AbstractOnce the body dies, the indigenous microbes of the host begin to break down the body from the inside and play a key role thereafter. This study aimed to investigate the probable shift in the composition of the rectal microbiota at different time intervals up to 15 days after death and to explore bacterial taxa important for estimating the time since death. At the phylum level, Proteobacteria and Firmicutes showed major shifts when checked at 11 different intervals and emerged at most of the postmortem intervals. At the species level, Enterococcus faecalis and Proteus mirabilis showed a downward and upward trend, respectively, after day 5 postmortem. The phylum-, family-, genus-, and species-taxon richness decreased initially and then increased considerably. The turning point occurred on day 9, when the genus, rather than the phylum, family, or species, provided the most information for estimating the time since death. We constructed a prediction model using genus-level data from high-throughput sequencing, and seven bacterial taxa, namely, Enterococcus, Proteus, Lactobacillus, unidentified Clostridiales, Vagococcus, unidentified Corynebacteriaceae, and unidentified Enterobacteriaceae, were included in this model. The abovementioned bacteria showed potential for estimating the shortest time since death.
Understanding the pathways whereby an intervention has an effect on an outcome is a common scientific goal. A rich body of literature provides various decompositions of the total intervention effect into pathway-specific effects. Interventional direct and indirect effects provide one such decomposition. Existing estimators of these effects are based on parametric models with confidence interval estimation facilitated via the nonparametric bootstrap. We provide theory that allows for more flexible, possibly machine learning-based, estimation techniques to be considered. In particular, we establish weak convergence results that facilitate the construction of closed-form confidence intervals and hypothesis tests and prove multiple robustness properties of the proposed estimators. Simulations show that inference based on large-sample theory has adequate small-sample performance. Our work thus provides a means of leveraging modern statistical learning techniques in estimation of interventional mediation effects.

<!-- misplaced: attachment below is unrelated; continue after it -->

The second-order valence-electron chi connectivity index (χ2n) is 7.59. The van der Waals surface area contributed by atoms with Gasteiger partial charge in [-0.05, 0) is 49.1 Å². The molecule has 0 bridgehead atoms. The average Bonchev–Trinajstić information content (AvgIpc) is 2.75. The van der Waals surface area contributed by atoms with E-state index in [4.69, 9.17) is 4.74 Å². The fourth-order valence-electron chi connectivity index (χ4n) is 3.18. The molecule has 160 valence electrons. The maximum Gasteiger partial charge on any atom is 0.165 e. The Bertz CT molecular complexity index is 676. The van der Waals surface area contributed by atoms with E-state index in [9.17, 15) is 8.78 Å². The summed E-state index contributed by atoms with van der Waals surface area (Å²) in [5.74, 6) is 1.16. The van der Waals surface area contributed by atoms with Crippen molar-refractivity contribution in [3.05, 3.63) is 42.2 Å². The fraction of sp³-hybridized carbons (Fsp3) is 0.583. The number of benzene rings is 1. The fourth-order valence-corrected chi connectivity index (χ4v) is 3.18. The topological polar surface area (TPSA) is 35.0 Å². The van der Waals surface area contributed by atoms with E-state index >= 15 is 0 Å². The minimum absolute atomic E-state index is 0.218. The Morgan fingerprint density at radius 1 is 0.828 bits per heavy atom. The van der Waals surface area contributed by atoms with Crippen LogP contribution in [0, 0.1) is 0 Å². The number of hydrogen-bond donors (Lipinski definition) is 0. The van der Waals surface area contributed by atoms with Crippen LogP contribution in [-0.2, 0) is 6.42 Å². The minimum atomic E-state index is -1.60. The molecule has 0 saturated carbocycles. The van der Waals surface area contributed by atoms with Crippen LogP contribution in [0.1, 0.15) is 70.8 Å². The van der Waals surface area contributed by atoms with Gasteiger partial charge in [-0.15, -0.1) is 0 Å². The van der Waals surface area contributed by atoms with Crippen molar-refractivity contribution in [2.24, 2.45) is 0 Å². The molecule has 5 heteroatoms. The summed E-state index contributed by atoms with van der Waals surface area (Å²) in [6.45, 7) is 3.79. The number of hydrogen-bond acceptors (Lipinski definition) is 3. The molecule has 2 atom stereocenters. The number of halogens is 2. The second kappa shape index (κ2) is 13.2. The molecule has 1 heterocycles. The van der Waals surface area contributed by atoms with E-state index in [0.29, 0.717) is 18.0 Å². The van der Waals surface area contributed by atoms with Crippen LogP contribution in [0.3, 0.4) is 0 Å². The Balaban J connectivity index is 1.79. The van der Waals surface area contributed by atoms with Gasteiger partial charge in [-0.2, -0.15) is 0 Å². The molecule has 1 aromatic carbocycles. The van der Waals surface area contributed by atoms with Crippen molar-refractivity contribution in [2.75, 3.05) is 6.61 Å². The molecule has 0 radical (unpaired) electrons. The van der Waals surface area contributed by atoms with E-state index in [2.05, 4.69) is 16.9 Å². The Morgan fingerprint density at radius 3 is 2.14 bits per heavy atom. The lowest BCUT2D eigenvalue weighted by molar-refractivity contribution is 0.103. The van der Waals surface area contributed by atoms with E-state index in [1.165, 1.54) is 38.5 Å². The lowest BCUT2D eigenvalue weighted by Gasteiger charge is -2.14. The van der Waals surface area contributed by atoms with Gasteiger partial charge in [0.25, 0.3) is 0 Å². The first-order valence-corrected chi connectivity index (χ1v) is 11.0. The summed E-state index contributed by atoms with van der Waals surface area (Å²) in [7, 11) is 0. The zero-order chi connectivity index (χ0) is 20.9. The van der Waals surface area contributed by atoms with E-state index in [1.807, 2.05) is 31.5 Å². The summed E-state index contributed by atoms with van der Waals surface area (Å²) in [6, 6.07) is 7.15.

AbstractA continuous manufacturing platform was developed for the synthesis of aqueous colloidal 10–20 nm gold nanoparticles (Au NPs) in a flow reactor using chloroauric acid, sodium citrate and citric acid at 95 oC and 2.3 bar(a) pressure. The use of a two-phase flow system – using heptane as the continuous phase – prevented fouling on the reactor walls, while improving the residence time distribution. Continuous syntheses for up to 2 h demonstrated its potential application for continuous manufacturing, while live quality control was established using online UV-Vis photospectrometry that monitored the particle size and process yield. The synthesis was stable and reproducible over time for gold precursor concentration above 0.23 mM (after mixing), resulting in average particle size between 12 and 15 nm. A hydrophobic membrane separator provided successful separation of the aqueous and organic phases and collection of colloidal Au NPs in flow. Process yield increased at higher inlet flow rates (from 70 % to almost 100 %), due to lower residence time of the colloidal solution in the separator resulting in less fouling in the PTFE membrane. This study addresses the challenges for the translation of the synthesis from batch to flow and provides tools for the development of a continuous manufacturing platform for gold nanoparticles.Graphical abstract